When Rev. Moon speaks of himself as Messiah, it is not as a boast but within the context of a huge task that all humanity needs must shoulder. "Your mission and that of heaven," he tells his followers, "is to join hands with us in building a peaceful Kingdom of Heaven on this earth." Rev. Moon teaches that, "The will of Heaven resides in human peace grounded in true families, not in the progress of any particular church or religion" but in pure love between all peoples. We should all live for the sake of others, he says.
This may be ambitious, but if good people stand by and do nothing, evil will surely triumph (as Edmund Burke put it). Sometimes, thinking big is just what God wants of us. David brought down Goliath. A man in a loin-cloth asked Britain to leave India, and Britain did. In South Africa, a prisoner became a president. Do we or do we not believe that peace will defeat war, good evil, generosity greed, selflessness selfishness?
Did Jesus claim to have completed his work? Yes, in that there is in him all that is needed for salvation, his words on the cross, "it is finished," signify the completeness of his work (John 19:30). Faith in him is all that is needed (sola fides), and that is God’s free gift. Justification is by faith alone: "And that I may be found in Him, not having a righteousness of my own derived from the law, but that which is through faith in Christ, the righteousness which comes from God on the basis of faith." (Philippians 3:9)
As Archbishop of Canterbury Dr. Rowan Williams, paraphrasing the French philosopher Blaise Pascal, has put it, "Jesus will be in agony until the end of the world," since the kingdom of heaven started with Jesus; but it has not yet been consummated or perfected." Jesus is not dead but alive and continues to work through his church and the Holy Spirit, and that Spirit is not confined to the institutional church but has the freedom of the wind to blow where it wills (John 3:8). Jesus did not teach us all that he could when he was alive, rather the Spirit will guide us–in the future–"into all the truth" (John 16:13). We, the body of Christ, through the Spirit, will turn out to be "the finished" and so continue Christ’s mission. It has been said: "It is finished, but it is not over." Thus, we are called to "work out our salvation" (Philippians 2:12).
Nor do I believe that God remained silent after Jesus, which is why I am open to the possibility that He also speaks to us through the Qur’an that Muhammad received, and through Mahatma Gandhi, who was not a Christian—although he acknowledged the influence of the Sermon on the Mount and had a reverence for Jesus. It was, he said, Christians who put him off Christianity! In John 14:12, Jesus said that his followers would do even greater things than he had. Perhaps Rev. Moon is a true follower of Jesus.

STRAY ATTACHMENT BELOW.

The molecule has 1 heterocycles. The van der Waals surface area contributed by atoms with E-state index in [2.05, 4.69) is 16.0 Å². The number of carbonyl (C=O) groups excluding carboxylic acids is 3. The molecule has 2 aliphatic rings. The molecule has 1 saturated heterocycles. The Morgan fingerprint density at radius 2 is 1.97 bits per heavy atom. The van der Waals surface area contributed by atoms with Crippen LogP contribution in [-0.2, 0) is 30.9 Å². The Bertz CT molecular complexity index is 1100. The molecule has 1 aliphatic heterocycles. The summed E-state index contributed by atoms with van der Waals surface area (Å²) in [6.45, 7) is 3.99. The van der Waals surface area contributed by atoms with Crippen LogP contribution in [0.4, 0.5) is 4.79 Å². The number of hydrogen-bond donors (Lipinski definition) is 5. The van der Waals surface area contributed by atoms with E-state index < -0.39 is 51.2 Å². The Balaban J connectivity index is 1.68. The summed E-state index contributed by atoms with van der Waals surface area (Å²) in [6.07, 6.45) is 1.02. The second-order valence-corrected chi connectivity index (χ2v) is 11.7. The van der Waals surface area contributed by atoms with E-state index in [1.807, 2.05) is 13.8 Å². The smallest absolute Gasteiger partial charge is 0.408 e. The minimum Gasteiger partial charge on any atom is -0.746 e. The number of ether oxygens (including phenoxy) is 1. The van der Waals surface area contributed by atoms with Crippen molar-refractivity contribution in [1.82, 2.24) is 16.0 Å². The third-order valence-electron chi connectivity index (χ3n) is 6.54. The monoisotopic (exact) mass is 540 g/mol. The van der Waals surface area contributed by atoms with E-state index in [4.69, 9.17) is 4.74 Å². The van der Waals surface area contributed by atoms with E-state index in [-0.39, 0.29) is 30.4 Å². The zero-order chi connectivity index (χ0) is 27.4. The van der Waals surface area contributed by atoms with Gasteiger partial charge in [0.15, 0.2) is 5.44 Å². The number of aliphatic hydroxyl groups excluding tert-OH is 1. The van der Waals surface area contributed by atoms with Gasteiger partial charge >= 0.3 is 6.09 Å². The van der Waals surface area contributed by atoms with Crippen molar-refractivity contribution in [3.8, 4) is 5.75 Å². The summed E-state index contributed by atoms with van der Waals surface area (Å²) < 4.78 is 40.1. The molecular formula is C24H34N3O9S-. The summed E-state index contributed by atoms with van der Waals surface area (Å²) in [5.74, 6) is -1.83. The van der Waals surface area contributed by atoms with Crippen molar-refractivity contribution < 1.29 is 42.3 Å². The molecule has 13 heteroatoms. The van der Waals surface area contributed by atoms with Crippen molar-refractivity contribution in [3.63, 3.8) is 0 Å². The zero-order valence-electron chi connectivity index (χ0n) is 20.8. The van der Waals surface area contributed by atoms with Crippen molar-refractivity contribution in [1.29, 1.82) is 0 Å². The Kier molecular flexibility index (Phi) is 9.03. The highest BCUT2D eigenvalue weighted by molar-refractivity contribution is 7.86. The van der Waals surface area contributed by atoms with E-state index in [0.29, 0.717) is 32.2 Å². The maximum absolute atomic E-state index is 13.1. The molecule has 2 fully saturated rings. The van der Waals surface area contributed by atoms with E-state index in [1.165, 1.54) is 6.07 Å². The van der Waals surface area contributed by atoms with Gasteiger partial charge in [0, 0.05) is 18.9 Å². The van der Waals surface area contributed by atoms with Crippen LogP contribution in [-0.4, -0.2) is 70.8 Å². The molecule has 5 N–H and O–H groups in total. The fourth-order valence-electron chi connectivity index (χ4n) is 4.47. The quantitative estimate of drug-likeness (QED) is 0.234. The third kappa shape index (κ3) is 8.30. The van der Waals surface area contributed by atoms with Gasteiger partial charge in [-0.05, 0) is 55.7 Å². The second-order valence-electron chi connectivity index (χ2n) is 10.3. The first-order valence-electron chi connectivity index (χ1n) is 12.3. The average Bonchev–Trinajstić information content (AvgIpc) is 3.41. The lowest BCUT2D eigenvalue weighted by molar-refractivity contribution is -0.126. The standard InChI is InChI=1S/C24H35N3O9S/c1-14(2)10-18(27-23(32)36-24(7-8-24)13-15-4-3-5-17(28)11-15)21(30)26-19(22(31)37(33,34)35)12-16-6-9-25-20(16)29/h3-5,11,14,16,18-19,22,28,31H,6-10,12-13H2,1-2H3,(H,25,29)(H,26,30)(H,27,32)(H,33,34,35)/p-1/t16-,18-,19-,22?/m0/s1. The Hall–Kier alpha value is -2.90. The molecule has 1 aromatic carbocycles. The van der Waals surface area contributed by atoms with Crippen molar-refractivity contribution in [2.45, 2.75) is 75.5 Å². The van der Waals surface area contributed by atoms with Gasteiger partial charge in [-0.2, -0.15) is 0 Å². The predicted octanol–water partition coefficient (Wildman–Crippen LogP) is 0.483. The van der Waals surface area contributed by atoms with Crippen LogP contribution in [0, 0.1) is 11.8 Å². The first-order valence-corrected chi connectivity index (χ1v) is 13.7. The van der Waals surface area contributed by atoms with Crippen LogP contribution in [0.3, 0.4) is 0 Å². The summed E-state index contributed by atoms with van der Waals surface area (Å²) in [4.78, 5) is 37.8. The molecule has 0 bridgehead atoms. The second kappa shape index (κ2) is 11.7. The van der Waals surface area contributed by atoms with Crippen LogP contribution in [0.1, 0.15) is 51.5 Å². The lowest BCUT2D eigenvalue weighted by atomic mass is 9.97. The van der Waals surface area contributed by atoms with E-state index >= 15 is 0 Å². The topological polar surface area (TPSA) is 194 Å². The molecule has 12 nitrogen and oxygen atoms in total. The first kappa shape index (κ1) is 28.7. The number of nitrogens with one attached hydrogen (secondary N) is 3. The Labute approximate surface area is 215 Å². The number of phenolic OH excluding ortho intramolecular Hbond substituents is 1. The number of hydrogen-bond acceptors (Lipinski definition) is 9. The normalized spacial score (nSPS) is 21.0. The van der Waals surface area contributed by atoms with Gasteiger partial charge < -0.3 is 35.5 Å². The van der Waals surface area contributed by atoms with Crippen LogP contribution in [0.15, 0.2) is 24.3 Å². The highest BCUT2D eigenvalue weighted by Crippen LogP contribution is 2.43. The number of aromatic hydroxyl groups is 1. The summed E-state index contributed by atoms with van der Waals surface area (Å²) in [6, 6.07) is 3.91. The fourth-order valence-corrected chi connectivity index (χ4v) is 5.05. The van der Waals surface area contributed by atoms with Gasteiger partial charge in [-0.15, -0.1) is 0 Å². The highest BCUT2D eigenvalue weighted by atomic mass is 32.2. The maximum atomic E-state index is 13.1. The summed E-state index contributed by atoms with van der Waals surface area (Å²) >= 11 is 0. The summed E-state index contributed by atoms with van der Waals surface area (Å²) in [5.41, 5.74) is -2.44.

Meanwhile, as a Christian committed to carrying out the mandate announced at Jesus’ baptism, "to proclaim good news to the poor, release for the prisoners and recovery of sight for the blind" (Luke 4:18f) I look for friends and allies in the task.
I do not agree with everything that a Muslim believes, or with everything that a Roman Catholic believes, or with everything that a Moonie believes, but I judge them by their fruits. If they break down walls of skin color or creed that separate person from person, then they are with me. If they stand up for oppression against the oppressors, they are with me. If they work for that day when swords will be beaten into ploughshares, then they are with me. If they believe in the equality and dignity and rights of all people, regardless of gender or color or race or creed, then they are with me. If they struggle to establish the values of the kingdom of God in society and in the world, then they are not against my Lord (Matthew 12:30).
As a Baptist, I am proud of a long history of support for religious liberty, which in my view must be indivisible. Religious liberty cannot be just for me because my doctrines are right, but not for him, because he is in error. It must be religious liberty for all.
I do not know if Rev. Moon is the Messiah, but I do know that he is totally committed to world peace and bringing people together across cultural and racial divides. He is totally committed to reconciling enemies, as Jesus commanded, "love your enemies and pray for those who persecute you." He has nothing but love for those who have imprisoned him. I do not know if he is perfect or sinless, though I know full well that I am not, yet I sincerely believe that I am God’s servant, called to ministry. I have met some of Rev. Moon’s family, and they are beautiful people. I have attended conferences at which some of the most accomplished scholars of religion talk about how we can collaborate in dialogue to end injustice and oppression. When no Jew was talking to a World Council of Churches consultation concerned with Jewish-Christian relations, dozens of distinguished Jewish leaders were talking to organizations founded by Rev. Moon.
As a life-long participant in Christian-Muslim dialogue, I have met through Rev. Moon’s movement some of the most influential Muslim thinkers in the world. This is because Rev. Moon has funded interreligious dialogue when most church bodies concerned with interreligious relations remain strapped for cash. Who is on the Lord’s side? We shall indeed know them by their fruits.
I apologize, if I must, for teaching at the Unification Theological Seminary, and I will defend the orthodoxy of my Christian belief to anyone. Yet I am a Baptist because we do not demand doctrinal conformity, as the Judson Declaration on Baptist Principles (2004) says, "We, therefore, reject all attempts to impose a creed or creed-like structure to be used as a litmus test for orthodoxy."
Therefore, I will allow no man to condemn me because of what I believe. I will be judged by the Lord in whom I believe.